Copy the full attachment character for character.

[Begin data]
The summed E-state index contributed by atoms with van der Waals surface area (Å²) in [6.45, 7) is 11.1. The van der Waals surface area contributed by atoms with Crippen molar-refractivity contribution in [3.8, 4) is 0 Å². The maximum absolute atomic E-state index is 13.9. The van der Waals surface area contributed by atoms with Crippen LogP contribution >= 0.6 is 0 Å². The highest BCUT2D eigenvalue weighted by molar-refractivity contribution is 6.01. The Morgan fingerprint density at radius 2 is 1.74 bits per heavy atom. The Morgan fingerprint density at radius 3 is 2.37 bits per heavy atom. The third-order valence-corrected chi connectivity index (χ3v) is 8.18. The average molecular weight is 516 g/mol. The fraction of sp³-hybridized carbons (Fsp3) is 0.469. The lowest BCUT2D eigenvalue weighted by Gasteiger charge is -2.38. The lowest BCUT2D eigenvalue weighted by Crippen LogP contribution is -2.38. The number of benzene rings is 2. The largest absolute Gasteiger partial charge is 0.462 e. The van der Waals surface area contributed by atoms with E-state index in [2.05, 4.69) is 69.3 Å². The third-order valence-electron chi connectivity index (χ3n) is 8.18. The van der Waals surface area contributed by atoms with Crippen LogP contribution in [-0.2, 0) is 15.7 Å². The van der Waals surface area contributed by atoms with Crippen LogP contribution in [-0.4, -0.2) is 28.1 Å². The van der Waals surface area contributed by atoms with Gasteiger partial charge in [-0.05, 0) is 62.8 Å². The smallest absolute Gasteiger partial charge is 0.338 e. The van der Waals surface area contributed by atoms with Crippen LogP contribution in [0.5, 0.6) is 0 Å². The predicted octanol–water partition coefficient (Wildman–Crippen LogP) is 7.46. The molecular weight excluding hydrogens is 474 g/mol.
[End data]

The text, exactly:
The summed E-state index contributed by atoms with van der Waals surface area (Å²) in [6.45, 7) is 11.1. The van der Waals surface area contributed by atoms with Crippen molar-refractivity contribution in [3.8, 4) is 0 Å². The maximum absolute atomic E-state index is 13.9. The van der Waals surface area contributed by atoms with Crippen LogP contribution >= 0.6 is 0 Å². The highest BCUT2D eigenvalue weighted by molar-refractivity contribution is 6.01. The Morgan fingerprint density at radius 2 is 1.74 bits per heavy atom. The Morgan fingerprint density at radius 3 is 2.37 bits per heavy atom. The third-order valence-corrected chi connectivity index (χ3v) is 8.18. The average molecular weight is 516 g/mol. The fraction of sp³-hybridized carbons (Fsp3) is 0.469. The lowest BCUT2D eigenvalue weighted by Gasteiger charge is -2.38. The lowest BCUT2D eigenvalue weighted by Crippen LogP contribution is -2.38. The number of benzene rings is 2. The largest absolute Gasteiger partial charge is 0.462 e. The van der Waals surface area contributed by atoms with E-state index in [2.05, 4.69) is 69.3 Å². The third-order valence-electron chi connectivity index (χ3n) is 8.18. The van der Waals surface area contributed by atoms with Crippen LogP contribution in [-0.2, 0) is 15.7 Å². The van der Waals surface area contributed by atoms with Crippen LogP contribution in [-0.4, -0.2) is 28.1 Å². The van der Waals surface area contributed by atoms with Gasteiger partial charge in [-0.05, 0) is 62.8 Å². The smallest absolute Gasteiger partial charge is 0.338 e. The van der Waals surface area contributed by atoms with Crippen LogP contribution in [0.5, 0.6) is 0 Å². The predicted octanol–water partition coefficient (Wildman–Crippen LogP) is 7.46. The molecular weight excluding hydrogens is 474 g/mol.